He said, “ The name came about from one of the previous landlords who took the pub 30 or 40 years ago.  Until then it was known as the Bricklayers Arms.  This landlord used to work in a mill and the job he had was at the end of a loom that was shaped like a Yutick.  I think it’s some sort of mythological bird.  … When he took the pub he called it the Yutick’s Nest to remind him of the mill he worked in.”   I can’t imagine what the shape of the loom would have been, or the shape of the mythological bird for that matter.
 
William Haworth who had been the landlord of the pub for over thirty years gives the Bricklayers Arms as the original name of the pub. He suggests a bird theme and is quoted in the Northern Daily Telegraph of 1952 as saying; “The original yutick…is a rare Australian bird that has lost the use of its wings.”  Don’t all go entering “Yutick; Australian flightless bird” into your search engines, because you will not find it, neither is it found as a mythological bird or even drawer-in. There does however, seem to have been four people with the name Yutick in Allegheny, Pennsylvania in the late 19th century.  So we come back to the question what is a Yutick?  Well the people above who said it was a bird were not far from the truth.  It is, in fact, the local (Lancashire) name for a bird.  In his book “Blackburn’s Old Inns “ George Miller says, “ The original Utick was a bird called the stonechat.”  However it is not the stonechat but a similar bird called the whinchat. In a book of birds printed in 1892 called “Birds of Lancashire” by H Saunders, under whinchat he gives the local names as “Eutick, Whin-check, Grass-check.” (There seems to be various ways of spelling the word, Utick, U-tick, Eutick.)  In my own bird book it gives the voice of the whinchat as being Tic Tic Tu-Tic Tic which with some imagination can be heard as Yutick.
 
So why was the name Yutick given to the drawer-in, and what was his job (the name beamer, and loomer are also given whether they all do the same job I don’t know perhaps someone out there can tell me.)
 
Mr. J Whittaker in the Lancashire Evening Telegraph gave my favourite explanation of a Yutick in 1972 and explained what a beamer was (although I do not fully understand it). He said:  “ Perhaps as an old-timer versed in the weaving shed lore of a past generation, I can throw some light on the subject in question.   A Yutick has five legs and ejects tobacco juice with unbelievable accuracy at precisely determined intervals, according to weaving shed humour.  Now for the explanation:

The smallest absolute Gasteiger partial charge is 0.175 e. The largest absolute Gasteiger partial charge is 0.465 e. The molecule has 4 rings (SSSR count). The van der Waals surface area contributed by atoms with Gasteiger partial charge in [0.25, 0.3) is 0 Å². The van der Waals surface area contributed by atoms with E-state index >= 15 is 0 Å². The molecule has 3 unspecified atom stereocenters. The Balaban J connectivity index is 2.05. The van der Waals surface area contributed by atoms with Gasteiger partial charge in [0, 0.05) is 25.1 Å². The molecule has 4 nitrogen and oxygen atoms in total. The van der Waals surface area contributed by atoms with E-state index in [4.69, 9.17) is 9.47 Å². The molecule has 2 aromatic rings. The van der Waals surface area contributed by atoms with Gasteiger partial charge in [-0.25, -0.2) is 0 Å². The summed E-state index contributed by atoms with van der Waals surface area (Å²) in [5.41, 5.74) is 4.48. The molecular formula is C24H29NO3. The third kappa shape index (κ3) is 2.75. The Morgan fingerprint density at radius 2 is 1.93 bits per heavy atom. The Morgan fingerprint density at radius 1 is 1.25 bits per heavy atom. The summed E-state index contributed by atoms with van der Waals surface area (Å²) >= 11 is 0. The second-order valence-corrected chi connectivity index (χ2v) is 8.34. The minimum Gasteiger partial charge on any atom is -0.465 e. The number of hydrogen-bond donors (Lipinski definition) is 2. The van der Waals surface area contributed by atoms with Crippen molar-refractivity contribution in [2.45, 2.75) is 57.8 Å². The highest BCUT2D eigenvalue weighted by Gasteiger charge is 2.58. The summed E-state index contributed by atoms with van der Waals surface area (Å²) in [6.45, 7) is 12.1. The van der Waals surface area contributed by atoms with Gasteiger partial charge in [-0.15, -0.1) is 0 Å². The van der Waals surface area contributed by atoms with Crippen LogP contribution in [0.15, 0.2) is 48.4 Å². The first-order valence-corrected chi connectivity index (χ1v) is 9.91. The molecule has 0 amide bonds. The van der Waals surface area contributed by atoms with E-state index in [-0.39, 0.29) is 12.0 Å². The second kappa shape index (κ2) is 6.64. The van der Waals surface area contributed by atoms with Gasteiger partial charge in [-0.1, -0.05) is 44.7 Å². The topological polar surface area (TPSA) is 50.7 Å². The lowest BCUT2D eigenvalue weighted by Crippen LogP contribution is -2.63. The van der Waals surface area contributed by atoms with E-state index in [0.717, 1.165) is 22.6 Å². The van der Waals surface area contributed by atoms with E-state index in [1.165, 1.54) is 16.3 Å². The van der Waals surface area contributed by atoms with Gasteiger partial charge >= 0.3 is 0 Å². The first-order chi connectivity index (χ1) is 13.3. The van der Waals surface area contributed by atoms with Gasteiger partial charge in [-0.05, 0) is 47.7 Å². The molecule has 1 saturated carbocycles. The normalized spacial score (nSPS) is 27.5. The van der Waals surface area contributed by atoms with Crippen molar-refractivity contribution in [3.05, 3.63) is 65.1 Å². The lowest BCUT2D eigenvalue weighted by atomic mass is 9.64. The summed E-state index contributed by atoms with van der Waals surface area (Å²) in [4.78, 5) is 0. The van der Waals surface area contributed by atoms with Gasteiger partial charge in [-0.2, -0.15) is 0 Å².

the name was humorously given to a loomer or beamer, whose task was to sit between a pair of weaver’s beams and piece the thousands of ends together.
 
To do this he would take between his fingers and thumb one end from each beam and twist them together.  To assist and hold the twisted ends together he used a small can filled with China clay or size powder.  He always sat between the two beams on a low three legged stool, head and shoulders at beam height and so surrounded was humorously given the nickname “Yutick’s nest.”  To keep plenty of spittle in his mouth he resorted to and enjoyed a plug of twist tobacco [chewing tobacco.]”
 
The nest part of the name, as far as I can gather, referred to the name given by the mill workers to a three-legged stool.
 
The Assistant Keeper of the Queen Street Mill Textile Museum kindly gave me this explanation of a beamer:
 
"A beamer is a person (usually male), who is responsible for the transfer of warp yarn from bobbins or other 'packages' onto a beam.  A beam is a large flanged tube around which the warp threads are evenly wrapped. The warp may then be sized (treated in a tape size machine to make it stronger), in which case a taper's beam is prepared. After being sized the warp is wound onto a weaver's beam, which is carried to the drawing-in area; the threads are passed through the healds and reed by a "drawer-in" before the assembly is taken to the loom to be "gaited up" for weaving."
 
A beamer could therefore either refer to the person who made up the taper's beam, or, in the case of unsized warps, the person making up a weaver's beam.
 
So there we have it; a Yutick is the Lancashire nickname given to a bird and, because of his actions and posture, also given to a drawer-in (beamer or loomer).
 
If any one has any memories, stories or any other suggestions, please feel free to contact  CottonTown Web site at library@blackburn.go.uk
Remember enjoy your pints and always drink sensibly.
Cheers!
 
By Stephen Smith CottonTown Volunteer